|74HCT109D||Dual JK flip-flop with set and reset; positive-edge trigger|
|74HCT109D Datasheet PDF : 9 Pages |
Dual JK ﬂip-ﬂop with set and reset;
There is no soldering method that is ideal for all IC
packages. Wave soldering is often preferred when
through-hole and surface mounted components are mixed
on one printed-circuit board. However, wave soldering is
not always suitable for surface mounted ICs, or for
printed-circuits with high population densities. In these
situations reflow soldering is often used.
This text gives a very brief insight to a complex technology.
A more in-depth account of soldering ICs can be found in
our “IC Package Databook” (order code 9398 652 90011).
SOLDERING BY DIPPING OR BY WAVE
The maximum permissible temperature of the solder is
260 °C; solder at this temperature must not be in contact
with the joint for more than 5 seconds. The total contact
time of successive solder waves must not exceed
The device may be mounted up to the seating plane, but
the temperature of the plastic body must not exceed the
specified maximum storage temperature (Tstg max). If the
printed-circuit board has been pre-heated, forced cooling
may be necessary immediately after soldering to keep the
temperature within the permissible limit.
REPAIRING SOLDERED JOINTS
Apply a low voltage soldering iron (less than 24 V) to the
lead(s) of the package, below the seating plane or not
more than 2 mm above it. If the temperature of the
soldering iron bit is less than 300 °C it may remain in
contact for up to 10 seconds. If the bit temperature is
between 300 and 400 °C, contact may be up to 5 seconds.
SO, SSOP and TSSOP
Reflow soldering techniques are suitable for all SO, SSOP
and TSSOP packages.
Reflow soldering requires solder paste (a suspension of
fine solder particles, flux and binding agent) to be applied
to the printed-circuit board by screen printing, stencilling or
pressure-syringe dispensing before package placement.
Several techniques exist for reflowing; for example,
thermal conduction by heated belt. Dwell times vary
between 50 and 300 seconds depending on heating
Typical reflow temperatures range from 215 to 250 °C.
Preheating is necessary to dry the paste and evaporate
the binding agent. Preheating duration: 45 minutes at
Wave soldering can be used for all SO packages. Wave
soldering is not recommended for SSOP and TSSOP
packages, because of the likelihood of solder bridging due
to closely-spaced leads and the possibility of incomplete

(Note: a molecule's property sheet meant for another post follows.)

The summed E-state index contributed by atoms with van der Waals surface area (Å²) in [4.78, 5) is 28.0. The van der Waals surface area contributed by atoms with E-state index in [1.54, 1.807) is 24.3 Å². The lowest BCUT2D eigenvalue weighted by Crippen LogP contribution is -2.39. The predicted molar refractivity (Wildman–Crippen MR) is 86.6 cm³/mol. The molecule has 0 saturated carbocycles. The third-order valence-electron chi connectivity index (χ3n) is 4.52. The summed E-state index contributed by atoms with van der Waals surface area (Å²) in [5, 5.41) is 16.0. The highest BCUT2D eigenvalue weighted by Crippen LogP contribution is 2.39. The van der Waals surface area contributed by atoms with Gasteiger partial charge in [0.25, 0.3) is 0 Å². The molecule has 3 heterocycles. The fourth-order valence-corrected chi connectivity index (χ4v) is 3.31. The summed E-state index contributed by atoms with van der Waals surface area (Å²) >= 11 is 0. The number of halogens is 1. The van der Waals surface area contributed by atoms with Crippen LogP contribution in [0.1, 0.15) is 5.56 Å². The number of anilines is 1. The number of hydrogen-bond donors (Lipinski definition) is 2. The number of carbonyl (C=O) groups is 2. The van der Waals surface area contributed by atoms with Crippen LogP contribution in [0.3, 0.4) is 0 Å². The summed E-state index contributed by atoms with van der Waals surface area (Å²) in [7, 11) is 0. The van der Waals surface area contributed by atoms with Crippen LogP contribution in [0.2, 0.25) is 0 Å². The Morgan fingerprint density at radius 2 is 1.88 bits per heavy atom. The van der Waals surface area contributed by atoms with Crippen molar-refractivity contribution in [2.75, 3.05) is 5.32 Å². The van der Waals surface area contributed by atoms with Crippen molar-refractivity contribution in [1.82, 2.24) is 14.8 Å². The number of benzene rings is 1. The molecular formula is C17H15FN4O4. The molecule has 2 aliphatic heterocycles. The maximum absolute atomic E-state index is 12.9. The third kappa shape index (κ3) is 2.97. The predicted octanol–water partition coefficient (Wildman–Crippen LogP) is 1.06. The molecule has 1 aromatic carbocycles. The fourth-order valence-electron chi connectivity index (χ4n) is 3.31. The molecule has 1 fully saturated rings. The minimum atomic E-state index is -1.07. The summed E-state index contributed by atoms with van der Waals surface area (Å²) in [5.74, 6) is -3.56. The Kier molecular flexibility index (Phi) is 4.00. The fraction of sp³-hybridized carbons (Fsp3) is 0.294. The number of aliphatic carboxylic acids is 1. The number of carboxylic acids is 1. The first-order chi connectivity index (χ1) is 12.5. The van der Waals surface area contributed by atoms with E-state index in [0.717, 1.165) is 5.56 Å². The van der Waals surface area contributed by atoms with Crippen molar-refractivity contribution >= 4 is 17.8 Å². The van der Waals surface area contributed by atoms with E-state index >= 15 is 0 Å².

solder penetration in multi-lead devices.
If wave soldering is used - and cannot be avoided for
SSOP and TSSOP packages - the following conditions
must be observed:
• A double-wave (a turbulent wave with high upward
pressure followed by a smooth laminar wave) soldering
technique should be used.
• The longitudinal axis of the package footprint must be
parallel to the solder flow and must incorporate solder
thieves at the downstream end.
Even with these conditions:
• Only consider wave soldering SSOP packages that
have a body width of 4.4 mm, that is
SSOP16 (SOT369-1) or SSOP20 (SOT266-1).
• Do not consider wave soldering TSSOP packages
with 48 leads or more, that is TSSOP48 (SOT362-1)
and TSSOP56 (SOT364-1).
During placement and before soldering, the package must
be fixed with a droplet of adhesive. The adhesive can be
applied by screen printing, pin transfer or syringe
dispensing. The package can be soldered after the
adhesive is cured.
Maximum permissible solder temperature is 260 °C, and
maximum duration of package immersion in solder is
10 seconds, if cooled to less than 150 °C within
6 seconds. Typical dwell time is 4 seconds at 250 °C.
A mildly-activated flux will eliminate the need for removal
of corrosive residues in most applications.
REPAIRING SOLDERED JOINTS
Fix the component by first soldering two diagonally-
opposite end leads. Use only a low voltage soldering iron
(less than 24 V) applied to the flat part of the lead. Contact
time must be limited to 10 seconds at up to 300 °C. When
using a dedicated tool, all other leads can be soldered in
one operation within 2 to 5 seconds between
270 and 320 °C.
1997 Nov 25
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